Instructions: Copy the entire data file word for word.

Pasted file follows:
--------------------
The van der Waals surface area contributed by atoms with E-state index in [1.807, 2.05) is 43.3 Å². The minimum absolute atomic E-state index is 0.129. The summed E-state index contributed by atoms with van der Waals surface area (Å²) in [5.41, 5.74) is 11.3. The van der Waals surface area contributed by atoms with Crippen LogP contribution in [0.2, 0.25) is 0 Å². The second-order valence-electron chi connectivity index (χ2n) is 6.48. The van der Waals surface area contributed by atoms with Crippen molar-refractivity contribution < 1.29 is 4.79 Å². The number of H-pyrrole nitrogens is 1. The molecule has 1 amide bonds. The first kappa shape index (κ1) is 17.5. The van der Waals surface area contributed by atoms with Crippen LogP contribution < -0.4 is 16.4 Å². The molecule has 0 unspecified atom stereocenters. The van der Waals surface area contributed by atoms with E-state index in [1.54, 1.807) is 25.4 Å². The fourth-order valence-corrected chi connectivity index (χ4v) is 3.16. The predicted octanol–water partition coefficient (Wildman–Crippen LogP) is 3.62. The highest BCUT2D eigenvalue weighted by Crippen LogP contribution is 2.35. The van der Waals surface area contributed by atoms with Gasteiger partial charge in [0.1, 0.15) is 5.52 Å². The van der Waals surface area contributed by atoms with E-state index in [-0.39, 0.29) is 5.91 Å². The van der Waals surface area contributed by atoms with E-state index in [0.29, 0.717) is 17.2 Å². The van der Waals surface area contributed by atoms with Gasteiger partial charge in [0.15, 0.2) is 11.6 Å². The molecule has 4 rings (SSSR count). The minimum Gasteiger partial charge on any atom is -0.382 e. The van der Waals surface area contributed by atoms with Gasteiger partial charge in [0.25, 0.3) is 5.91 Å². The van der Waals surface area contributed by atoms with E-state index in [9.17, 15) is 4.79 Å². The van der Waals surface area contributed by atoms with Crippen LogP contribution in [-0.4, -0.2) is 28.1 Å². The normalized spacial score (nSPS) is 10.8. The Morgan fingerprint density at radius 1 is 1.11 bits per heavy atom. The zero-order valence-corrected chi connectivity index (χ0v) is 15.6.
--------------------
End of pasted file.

The van der Waals surface area contributed by atoms with E-state index in [1.807, 2.05) is 43.3 Å². The minimum absolute atomic E-state index is 0.129. The summed E-state index contributed by atoms with van der Waals surface area (Å²) in [5.41, 5.74) is 11.3. The van der Waals surface area contributed by atoms with Crippen LogP contribution in [0.2, 0.25) is 0 Å². The second-order valence-electron chi connectivity index (χ2n) is 6.48. The van der Waals surface area contributed by atoms with Crippen molar-refractivity contribution < 1.29 is 4.79 Å². The number of H-pyrrole nitrogens is 1. The molecule has 1 amide bonds. The first kappa shape index (κ1) is 17.5. The van der Waals surface area contributed by atoms with Crippen LogP contribution < -0.4 is 16.4 Å². The molecule has 0 unspecified atom stereocenters. The van der Waals surface area contributed by atoms with E-state index in [1.54, 1.807) is 25.4 Å². The fourth-order valence-corrected chi connectivity index (χ4v) is 3.16. The predicted octanol–water partition coefficient (Wildman–Crippen LogP) is 3.62. The highest BCUT2D eigenvalue weighted by Crippen LogP contribution is 2.35. The van der Waals surface area contributed by atoms with Gasteiger partial charge in [0.1, 0.15) is 5.52 Å². The van der Waals surface area contributed by atoms with E-state index in [-0.39, 0.29) is 5.91 Å². The van der Waals surface area contributed by atoms with E-state index in [0.29, 0.717) is 17.2 Å². The van der Waals surface area contributed by atoms with Gasteiger partial charge in [0.15, 0.2) is 11.6 Å². The molecule has 4 rings (SSSR count). The minimum Gasteiger partial charge on any atom is -0.382 e. The van der Waals surface area contributed by atoms with Gasteiger partial charge in [0.25, 0.3) is 5.91 Å². The van der Waals surface area contributed by atoms with E-state index in [9.17, 15) is 4.79 Å². The van der Waals surface area contributed by atoms with Crippen LogP contribution in [-0.4, -0.2) is 28.1 Å². The normalized spacial score (nSPS) is 10.8. The Morgan fingerprint density at radius 1 is 1.11 bits per heavy atom. The zero-order valence-corrected chi connectivity index (χ0v) is 15.6.